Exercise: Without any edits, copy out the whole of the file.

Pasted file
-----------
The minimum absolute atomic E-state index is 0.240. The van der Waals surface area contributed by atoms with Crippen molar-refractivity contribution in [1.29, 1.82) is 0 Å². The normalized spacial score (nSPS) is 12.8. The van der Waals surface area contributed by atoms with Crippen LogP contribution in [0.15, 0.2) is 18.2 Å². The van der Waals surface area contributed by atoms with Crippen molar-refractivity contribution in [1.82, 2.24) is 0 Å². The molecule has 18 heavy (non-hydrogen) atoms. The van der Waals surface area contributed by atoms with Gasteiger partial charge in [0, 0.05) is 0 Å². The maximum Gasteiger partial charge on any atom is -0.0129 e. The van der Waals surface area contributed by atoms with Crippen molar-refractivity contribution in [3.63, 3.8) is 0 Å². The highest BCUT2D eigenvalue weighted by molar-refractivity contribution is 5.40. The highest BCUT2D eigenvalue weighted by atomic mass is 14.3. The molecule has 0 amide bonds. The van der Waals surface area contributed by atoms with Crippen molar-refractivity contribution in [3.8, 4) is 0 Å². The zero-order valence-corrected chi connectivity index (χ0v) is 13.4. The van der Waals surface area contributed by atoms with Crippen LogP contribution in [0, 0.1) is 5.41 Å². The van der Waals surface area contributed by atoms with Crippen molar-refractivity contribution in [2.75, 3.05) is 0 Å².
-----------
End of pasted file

The minimum absolute atomic E-state index is 0.240. The van der Waals surface area contributed by atoms with Crippen molar-refractivity contribution in [1.29, 1.82) is 0 Å². The normalized spacial score (nSPS) is 12.8. The van der Waals surface area contributed by atoms with Crippen LogP contribution in [0.15, 0.2) is 18.2 Å². The van der Waals surface area contributed by atoms with Crippen molar-refractivity contribution in [1.82, 2.24) is 0 Å². The molecule has 18 heavy (non-hydrogen) atoms. The van der Waals surface area contributed by atoms with Gasteiger partial charge in [0, 0.05) is 0 Å². The maximum Gasteiger partial charge on any atom is -0.0129 e. The van der Waals surface area contributed by atoms with Crippen molar-refractivity contribution in [3.63, 3.8) is 0 Å². The highest BCUT2D eigenvalue weighted by molar-refractivity contribution is 5.40. The highest BCUT2D eigenvalue weighted by atomic mass is 14.3. The molecule has 0 amide bonds. The van der Waals surface area contributed by atoms with Crippen molar-refractivity contribution in [3.8, 4) is 0 Å². The zero-order valence-corrected chi connectivity index (χ0v) is 13.4. The van der Waals surface area contributed by atoms with Crippen LogP contribution in [0, 0.1) is 5.41 Å². The van der Waals surface area contributed by atoms with Crippen molar-refractivity contribution in [2.75, 3.05) is 0 Å².